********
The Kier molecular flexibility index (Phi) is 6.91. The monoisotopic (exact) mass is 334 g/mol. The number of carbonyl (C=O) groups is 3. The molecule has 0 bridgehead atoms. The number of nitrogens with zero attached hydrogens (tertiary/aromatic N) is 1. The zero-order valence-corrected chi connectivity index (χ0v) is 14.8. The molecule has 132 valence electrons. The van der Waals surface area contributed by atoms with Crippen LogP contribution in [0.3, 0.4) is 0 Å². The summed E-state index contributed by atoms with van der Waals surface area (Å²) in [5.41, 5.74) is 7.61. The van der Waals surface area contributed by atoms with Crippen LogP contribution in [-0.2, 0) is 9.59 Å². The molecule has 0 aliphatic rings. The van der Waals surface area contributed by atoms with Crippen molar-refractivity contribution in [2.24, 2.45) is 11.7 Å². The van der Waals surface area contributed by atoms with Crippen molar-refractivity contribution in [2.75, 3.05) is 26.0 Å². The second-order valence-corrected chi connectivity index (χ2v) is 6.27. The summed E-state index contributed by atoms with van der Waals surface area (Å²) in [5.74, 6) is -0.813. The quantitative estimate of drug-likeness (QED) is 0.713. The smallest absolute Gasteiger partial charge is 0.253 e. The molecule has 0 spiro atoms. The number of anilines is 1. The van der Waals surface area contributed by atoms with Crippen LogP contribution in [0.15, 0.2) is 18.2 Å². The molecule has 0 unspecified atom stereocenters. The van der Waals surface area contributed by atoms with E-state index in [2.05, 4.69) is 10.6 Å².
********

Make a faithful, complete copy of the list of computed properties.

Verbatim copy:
The Kier molecular flexibility index (Phi) is 6.91. The monoisotopic (exact) mass is 334 g/mol. The number of carbonyl (C=O) groups is 3. The molecule has 0 bridgehead atoms. The number of nitrogens with zero attached hydrogens (tertiary/aromatic N) is 1. The zero-order valence-corrected chi connectivity index (χ0v) is 14.8. The molecule has 132 valence electrons. The van der Waals surface area contributed by atoms with Crippen LogP contribution in [0.3, 0.4) is 0 Å². The summed E-state index contributed by atoms with van der Waals surface area (Å²) in [5.41, 5.74) is 7.61. The van der Waals surface area contributed by atoms with Crippen LogP contribution in [-0.2, 0) is 9.59 Å². The molecule has 0 aliphatic rings. The van der Waals surface area contributed by atoms with Crippen molar-refractivity contribution in [2.24, 2.45) is 11.7 Å². The van der Waals surface area contributed by atoms with Crippen molar-refractivity contribution in [2.75, 3.05) is 26.0 Å². The second-order valence-corrected chi connectivity index (χ2v) is 6.27. The summed E-state index contributed by atoms with van der Waals surface area (Å²) in [5.74, 6) is -0.813. The quantitative estimate of drug-likeness (QED) is 0.713. The smallest absolute Gasteiger partial charge is 0.253 e. The molecule has 0 spiro atoms. The number of anilines is 1. The van der Waals surface area contributed by atoms with Crippen LogP contribution in [0.15, 0.2) is 18.2 Å². The molecule has 0 unspecified atom stereocenters. The van der Waals surface area contributed by atoms with E-state index in [2.05, 4.69) is 10.6 Å².